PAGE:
LANDOVER -- Shaking off a sluggish start, the Washington Capitals played inspired hockey the last half of the game last night and opened the Stanley Cup playoffs on a positive note.
The Capitals, getting two goals from Peter Bondra and one from John Druce, and superb goaltending from Don Beaupre, defeated the defending champion Pittsburgh Penguins, 3-1, before 16,689 at the Capital Centre.
"We came out hard and played with such intensity that we were a little tight," said Druce. "Once we loosened up, we got rolling and kept up the pressure.
"On my goal [the game-winner], Calle Johansson passed me the puck on the boards. I cut into the circle and threw the puck at the goal. [Pittsburgh goalie Tom] Barrasso went down a little early and the puck went over him.
"We took over in the third period. We did a lot of hitting and took Pittsburgh out of their game," he added. "Beaupre played great. Hopefully, we can keep this going."
Bondra said: "I thought I played well. Before the game I was nervous, but I scored a goal and felt more comfortable. We played pretty well as a team. We made some big hits and made sure we took the body."
Beaupre had 32 saves, many from close range, as he frustrated the Penguins most of the game.
"Beaupre was excellent," said Capitals coach Terry Murray. "He is well-focused. He knows his responsibilities, and tonight he handled them well.
"The win was the result of a lot of hard work. We got a lot of good play from a lot of people," added Murray. "All four lines were effective. The fourth line did a good job of forechecking, and that resulted in Druce's goal. Druce forechecked with a lot of authority. We can do a lot of things if we continue to play like this. This is the time of the year when the intensity steps up and some players tend to take the spotlight; others tend to shy away from it."
Pittsburgh, playing without the NHL's leading scorer, center Mario Lemieux, who is out with an injured shoulder, took 33 shots on goal and Beaupre stopped every one but one in the second period by Troy Loney.
"The playoffs, that's what you play all season for," said Lemieux.
"Missing a playoff game is disappointing to everyone. It's just a matter of getting my strength back in the shoulder. I'll probably play in the next game."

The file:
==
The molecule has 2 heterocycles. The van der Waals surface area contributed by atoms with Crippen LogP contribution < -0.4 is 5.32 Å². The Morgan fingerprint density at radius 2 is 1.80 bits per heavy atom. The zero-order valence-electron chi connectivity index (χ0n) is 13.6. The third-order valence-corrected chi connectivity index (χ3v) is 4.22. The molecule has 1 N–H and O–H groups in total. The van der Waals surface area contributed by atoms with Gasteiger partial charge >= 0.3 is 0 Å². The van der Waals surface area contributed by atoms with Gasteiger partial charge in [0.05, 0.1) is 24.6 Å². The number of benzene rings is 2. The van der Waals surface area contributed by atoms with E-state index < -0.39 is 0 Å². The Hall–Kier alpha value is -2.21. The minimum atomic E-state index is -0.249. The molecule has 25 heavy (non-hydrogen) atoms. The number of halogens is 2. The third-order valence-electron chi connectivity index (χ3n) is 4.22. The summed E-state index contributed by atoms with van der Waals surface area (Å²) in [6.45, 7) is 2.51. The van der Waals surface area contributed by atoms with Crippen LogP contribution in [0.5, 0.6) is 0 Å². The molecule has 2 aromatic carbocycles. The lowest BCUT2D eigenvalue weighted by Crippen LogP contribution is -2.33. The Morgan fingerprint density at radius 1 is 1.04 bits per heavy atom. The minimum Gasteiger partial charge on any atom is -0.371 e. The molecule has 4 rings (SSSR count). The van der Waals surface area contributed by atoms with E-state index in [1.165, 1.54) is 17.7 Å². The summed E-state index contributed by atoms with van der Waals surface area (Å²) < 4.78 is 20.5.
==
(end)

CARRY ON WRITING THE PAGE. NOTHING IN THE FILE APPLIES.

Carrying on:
"We anticipated that Lemieux would play and we prepared accordingly," said Murray. "The fact that Lemieux is out does not make our job any easier. Pittsburgh has many explosive offensive players."
The Capitals, who face the Penguins in Game 2 tomorrow at 7:35 p.m. at the Capital Centre, scored two goals in the second period, by Bondra and Druce, and Bondra scored an insurance goal at 17:52 of the third period, converting a pretty pass from Al Iafrate.
Iafrate said: "We played a good defensive game. Beaupre made some big saves and we buried our chances when we had them. They outplayed us a little bit early, but we turned it on in the third period and got the win."
"It was an even game," said Penguins coach Scotty Bowman. "We'll have to fight through Washington's checks a little better to get back into this [the series]. There was a lot of in-fighting going on.
"Both goaltenders played strongly. We didn't get any power plays other than that one in the third period. We played without our top scorer, but that is no excuse. No one can anticipate what will happen in the second game based on the results of the first game. It could prove very difficult for them [the Capitals] or be easier for them. We'll just have to see what we can do."
Washington's defense did an excellent job, not only five-on-five, but also during a four-minute power play midway through the third period when the Capitals had a one-goal lead. The tough defense limited the Penguins to three shots in the four minutes.
"Killing the four-minute power play was a key thing for us," said Murray. "It was an excellent piece of hard work in which we limited Pittsburgh's time and space."